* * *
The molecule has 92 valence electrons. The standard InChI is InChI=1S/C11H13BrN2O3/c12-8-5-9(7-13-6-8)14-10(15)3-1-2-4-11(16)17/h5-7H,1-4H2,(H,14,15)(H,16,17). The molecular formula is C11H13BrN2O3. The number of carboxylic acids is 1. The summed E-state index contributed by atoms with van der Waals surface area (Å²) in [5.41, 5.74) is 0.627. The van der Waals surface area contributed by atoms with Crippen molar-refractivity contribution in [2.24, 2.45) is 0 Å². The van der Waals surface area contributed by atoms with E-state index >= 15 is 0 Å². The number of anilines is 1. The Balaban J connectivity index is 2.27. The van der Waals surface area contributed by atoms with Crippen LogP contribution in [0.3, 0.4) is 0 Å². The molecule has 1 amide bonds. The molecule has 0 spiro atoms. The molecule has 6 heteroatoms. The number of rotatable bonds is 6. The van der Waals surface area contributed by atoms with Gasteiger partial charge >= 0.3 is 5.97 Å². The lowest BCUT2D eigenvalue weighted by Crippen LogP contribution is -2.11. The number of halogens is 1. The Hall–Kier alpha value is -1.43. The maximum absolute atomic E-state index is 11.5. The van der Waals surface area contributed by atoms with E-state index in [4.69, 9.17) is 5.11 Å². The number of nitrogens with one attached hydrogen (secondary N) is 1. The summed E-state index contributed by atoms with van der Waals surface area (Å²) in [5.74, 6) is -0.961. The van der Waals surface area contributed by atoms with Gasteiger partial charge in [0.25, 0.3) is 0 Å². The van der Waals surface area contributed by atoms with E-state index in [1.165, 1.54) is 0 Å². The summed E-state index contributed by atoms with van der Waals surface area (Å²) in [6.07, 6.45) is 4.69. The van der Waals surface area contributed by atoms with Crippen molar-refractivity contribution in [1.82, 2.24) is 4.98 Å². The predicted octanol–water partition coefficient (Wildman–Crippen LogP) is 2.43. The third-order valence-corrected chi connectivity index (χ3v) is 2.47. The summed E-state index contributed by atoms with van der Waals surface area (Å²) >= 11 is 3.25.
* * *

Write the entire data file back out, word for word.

The molecule has 92 valence electrons. The standard InChI is InChI=1S/C11H13BrN2O3/c12-8-5-9(7-13-6-8)14-10(15)3-1-2-4-11(16)17/h5-7H,1-4H2,(H,14,15)(H,16,17). The molecular formula is C11H13BrN2O3. The number of carboxylic acids is 1. The summed E-state index contributed by atoms with van der Waals surface area (Å²) in [5.41, 5.74) is 0.627. The van der Waals surface area contributed by atoms with Crippen molar-refractivity contribution in [2.24, 2.45) is 0 Å². The van der Waals surface area contributed by atoms with E-state index >= 15 is 0 Å². The number of anilines is 1. The Balaban J connectivity index is 2.27. The van der Waals surface area contributed by atoms with Crippen LogP contribution in [0.3, 0.4) is 0 Å². The molecule has 1 amide bonds. The molecule has 0 spiro atoms. The molecule has 6 heteroatoms. The number of rotatable bonds is 6. The van der Waals surface area contributed by atoms with Gasteiger partial charge >= 0.3 is 5.97 Å². The lowest BCUT2D eigenvalue weighted by Crippen LogP contribution is -2.11. The number of halogens is 1. The Hall–Kier alpha value is -1.43. The maximum absolute atomic E-state index is 11.5. The van der Waals surface area contributed by atoms with E-state index in [4.69, 9.17) is 5.11 Å². The number of nitrogens with one attached hydrogen (secondary N) is 1. The summed E-state index contributed by atoms with van der Waals surface area (Å²) in [5.74, 6) is -0.961. The van der Waals surface area contributed by atoms with Gasteiger partial charge in [0.25, 0.3) is 0 Å². The van der Waals surface area contributed by atoms with E-state index in [1.165, 1.54) is 0 Å². The summed E-state index contributed by atoms with van der Waals surface area (Å²) in [6.07, 6.45) is 4.69. The van der Waals surface area contributed by atoms with Crippen molar-refractivity contribution in [1.82, 2.24) is 4.98 Å². The predicted octanol–water partition coefficient (Wildman–Crippen LogP) is 2.43. The third-order valence-corrected chi connectivity index (χ3v) is 2.47. The summed E-state index contributed by atoms with van der Waals surface area (Å²) >= 11 is 3.25.